Photo: Nick Wass (AP)

Capitals forward Tom Wilson is eligible to return to action immediately, after an arbitrator reduced his suspension for a preseason hit on Oskar Sundqvist from 20 games to 14 games. Wilson has already served 16 games of this suspension, so perhaps he’ll be allowed to put those extra two games served toward his next suspension?

The hit, in case you (or Sundqvist) need your memory refreshed:

The 20 games issued by George Parros and the NHL’s Department of Player Safety were in recognition of “an unprecedented frequency of suspensions in the history of the league’s [DoPS],” and yes, the hit—in freaking preseason—was the culmination of four suspendible offenses in short succession, coming an average of every 25 games played.

Arbitrator Shyam Das acknowledged that Wilson’s track record is unique, but in his ruling reducing the suspension, wrote that the NHL had strayed simply too far from precedent it had set. “There always, or almost always, will be distinctions between cases,” Das wrote, “but that does not negate the need for consistent application of Supplementary Discipline[.]”

Das’s full decision can be found below, if you want it. It’s 43 pages and dry. I’ll do you a solid and try to sum up the foundation the ruling: Das took issue with Parros’s decision to use a “3x multiplier” in determining the suspension, i.e. taking the length of his last suspension* and then multiplying that by three because of all the repeat offenses.

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*This is actually a little more complicated. Wilson’s last suspension was three games, but because it came in the playoffs when suspensions are universally acknowledged to be shorter, Parros (and now Das) said it was equivalent to six regular-season games. So multiply that by the 3x multiplier and you get 18 games. Add two for the injury to Sundqvist and you get 20.

Das essentially wrote that a 2x multiplier would have been more consistent with how DoPS has handed out suspensions in the past. He primarily cited a 10-game suspension to Patrick Kaleta for a 2013 headshot on Jack Johnson. “Kaleta had three suspensions and a fine over a span of 94 games and considerably less total on-ice time than Wilson had in the 105 games during which he had three suspensions and one pre-season suspension,” Das wrote, noting that Kaleta’s previous suspension had been for five games—thus going from five to 10 represents a 2x multiplier.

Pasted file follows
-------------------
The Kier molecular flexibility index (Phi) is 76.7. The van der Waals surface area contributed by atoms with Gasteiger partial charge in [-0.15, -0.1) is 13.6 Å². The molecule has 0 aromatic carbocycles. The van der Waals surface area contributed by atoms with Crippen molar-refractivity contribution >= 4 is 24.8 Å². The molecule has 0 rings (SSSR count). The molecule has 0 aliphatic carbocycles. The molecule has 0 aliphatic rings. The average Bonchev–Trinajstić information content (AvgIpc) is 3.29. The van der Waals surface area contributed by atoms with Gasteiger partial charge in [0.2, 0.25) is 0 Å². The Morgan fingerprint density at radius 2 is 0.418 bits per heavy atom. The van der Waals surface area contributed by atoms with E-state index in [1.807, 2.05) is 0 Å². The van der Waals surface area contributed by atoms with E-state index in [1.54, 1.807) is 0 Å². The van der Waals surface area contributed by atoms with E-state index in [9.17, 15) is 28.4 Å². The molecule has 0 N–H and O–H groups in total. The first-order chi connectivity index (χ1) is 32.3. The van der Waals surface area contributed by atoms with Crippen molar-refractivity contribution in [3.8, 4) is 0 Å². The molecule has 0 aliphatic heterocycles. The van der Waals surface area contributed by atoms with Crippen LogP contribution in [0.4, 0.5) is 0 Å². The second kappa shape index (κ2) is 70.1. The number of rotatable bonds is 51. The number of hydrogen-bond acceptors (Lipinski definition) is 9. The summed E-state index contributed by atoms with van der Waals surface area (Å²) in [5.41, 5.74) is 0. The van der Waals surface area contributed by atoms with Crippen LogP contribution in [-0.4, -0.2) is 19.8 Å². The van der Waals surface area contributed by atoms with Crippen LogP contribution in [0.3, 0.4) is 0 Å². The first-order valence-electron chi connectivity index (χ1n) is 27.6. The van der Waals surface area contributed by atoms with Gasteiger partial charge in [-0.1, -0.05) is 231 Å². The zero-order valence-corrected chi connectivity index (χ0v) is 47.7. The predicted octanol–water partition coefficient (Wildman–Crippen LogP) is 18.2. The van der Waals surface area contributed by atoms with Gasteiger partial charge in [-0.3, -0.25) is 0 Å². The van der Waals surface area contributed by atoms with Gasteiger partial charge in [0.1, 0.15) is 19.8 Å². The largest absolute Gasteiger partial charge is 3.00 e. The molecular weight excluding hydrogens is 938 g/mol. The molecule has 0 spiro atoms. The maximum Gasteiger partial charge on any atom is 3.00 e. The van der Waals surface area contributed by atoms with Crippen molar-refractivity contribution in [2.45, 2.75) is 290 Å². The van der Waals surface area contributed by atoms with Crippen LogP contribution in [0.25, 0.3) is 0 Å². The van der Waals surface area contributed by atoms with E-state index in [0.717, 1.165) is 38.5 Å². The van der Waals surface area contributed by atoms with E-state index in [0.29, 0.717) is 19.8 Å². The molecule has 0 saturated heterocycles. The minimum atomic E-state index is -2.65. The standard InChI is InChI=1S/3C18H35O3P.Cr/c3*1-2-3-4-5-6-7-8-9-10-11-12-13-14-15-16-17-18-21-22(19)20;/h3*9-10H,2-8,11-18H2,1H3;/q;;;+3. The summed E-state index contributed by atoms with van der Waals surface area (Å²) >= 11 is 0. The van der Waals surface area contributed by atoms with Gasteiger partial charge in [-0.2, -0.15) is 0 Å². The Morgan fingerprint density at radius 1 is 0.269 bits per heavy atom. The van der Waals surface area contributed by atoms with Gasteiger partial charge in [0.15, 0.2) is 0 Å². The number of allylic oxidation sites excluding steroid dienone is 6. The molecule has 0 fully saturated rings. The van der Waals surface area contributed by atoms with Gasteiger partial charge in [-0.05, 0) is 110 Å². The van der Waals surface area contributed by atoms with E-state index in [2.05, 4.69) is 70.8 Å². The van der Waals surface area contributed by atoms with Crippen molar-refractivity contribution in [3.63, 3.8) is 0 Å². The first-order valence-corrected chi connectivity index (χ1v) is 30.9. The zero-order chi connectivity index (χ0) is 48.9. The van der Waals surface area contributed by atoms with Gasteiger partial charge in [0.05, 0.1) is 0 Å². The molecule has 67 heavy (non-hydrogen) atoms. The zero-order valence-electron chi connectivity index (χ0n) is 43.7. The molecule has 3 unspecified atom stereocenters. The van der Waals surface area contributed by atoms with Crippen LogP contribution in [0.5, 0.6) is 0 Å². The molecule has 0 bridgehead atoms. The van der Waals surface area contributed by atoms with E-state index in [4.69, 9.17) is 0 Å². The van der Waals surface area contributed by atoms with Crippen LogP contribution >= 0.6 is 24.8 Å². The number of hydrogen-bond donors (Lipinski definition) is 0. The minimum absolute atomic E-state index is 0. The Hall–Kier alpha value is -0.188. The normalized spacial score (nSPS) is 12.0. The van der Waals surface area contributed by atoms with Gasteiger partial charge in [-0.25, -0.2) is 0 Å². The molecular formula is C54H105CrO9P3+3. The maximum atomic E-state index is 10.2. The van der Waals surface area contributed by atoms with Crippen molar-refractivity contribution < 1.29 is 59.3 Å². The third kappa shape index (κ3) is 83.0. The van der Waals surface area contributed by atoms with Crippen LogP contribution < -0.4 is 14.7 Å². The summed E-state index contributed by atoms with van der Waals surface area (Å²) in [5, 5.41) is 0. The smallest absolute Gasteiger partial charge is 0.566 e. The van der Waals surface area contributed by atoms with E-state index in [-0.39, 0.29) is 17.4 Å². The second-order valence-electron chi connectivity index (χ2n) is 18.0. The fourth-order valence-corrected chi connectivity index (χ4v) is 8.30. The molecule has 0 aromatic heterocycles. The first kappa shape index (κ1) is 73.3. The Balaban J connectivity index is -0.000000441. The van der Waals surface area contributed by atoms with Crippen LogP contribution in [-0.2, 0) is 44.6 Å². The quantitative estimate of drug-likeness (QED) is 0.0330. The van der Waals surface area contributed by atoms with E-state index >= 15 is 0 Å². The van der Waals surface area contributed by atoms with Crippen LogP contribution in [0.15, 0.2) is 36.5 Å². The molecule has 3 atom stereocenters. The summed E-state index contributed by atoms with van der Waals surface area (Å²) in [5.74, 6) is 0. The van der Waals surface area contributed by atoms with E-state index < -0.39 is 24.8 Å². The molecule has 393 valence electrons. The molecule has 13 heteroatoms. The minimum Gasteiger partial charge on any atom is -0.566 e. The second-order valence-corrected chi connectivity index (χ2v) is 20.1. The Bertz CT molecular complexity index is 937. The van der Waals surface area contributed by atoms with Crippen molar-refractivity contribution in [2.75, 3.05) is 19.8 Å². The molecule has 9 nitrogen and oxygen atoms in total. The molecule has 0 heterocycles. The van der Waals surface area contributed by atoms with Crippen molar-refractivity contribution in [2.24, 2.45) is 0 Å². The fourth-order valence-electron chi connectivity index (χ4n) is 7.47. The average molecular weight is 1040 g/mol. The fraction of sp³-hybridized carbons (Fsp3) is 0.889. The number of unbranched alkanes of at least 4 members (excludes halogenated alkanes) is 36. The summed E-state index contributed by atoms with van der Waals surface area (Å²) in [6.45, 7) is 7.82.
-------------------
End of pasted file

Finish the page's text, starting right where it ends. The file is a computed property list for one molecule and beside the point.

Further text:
And that’s how Das settled on 14 games. It all sounds empirical, but can feel a little arbitrary when spelled out this bluntly:

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(Not that the NHL’s initial suspension was any less arbitrary.)

Here’s Das’s nut graf, emphases mine:

The difficulty with the 20-game suspension at issue is the methodology used to “multiply” the most recent prior discipline — the equivalent, as upheld above, of 6 games — by a factor of 3x. Parros decided on this multiplier as part of his formula, which the Commissioner concluded was “eminently reasonable and appropriate,” after reviewing prior suspensions issued to six other players who had received three suspensions within an 18-month period. There is no evidence that any specific “multiplier”, as such, was used to determine the discipline in those (or other) prior instances of repeated rule violations, and the after-the-fact multipliers calculated by Parros for purposes of this case varied widely from negative numbers to 10x in Torres’ case. Parros explained that Wilson’s record of four suspensions within 18 months was unprecedented and that a multiplier of 3x seemed appropriate taking into account this was his third repeat offense. Setting aside, for the moment, whether 20 games was reasonable under all relevant circumstances, this explanation is too thin a reed to substantially support the application of a multiplier of 3x as used in Parros’ methodology.

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There’s no obviously correct answer here, but the factors Das (and, originally, DoPS) were asked to weigh can at least be stated relatively succinctly. Was Tom Wilson’s “unprecedented” history of discipline quite unprecedented enough to punish him as harshly as the NHL did? The arbitrator said no.

Here’s the full decision: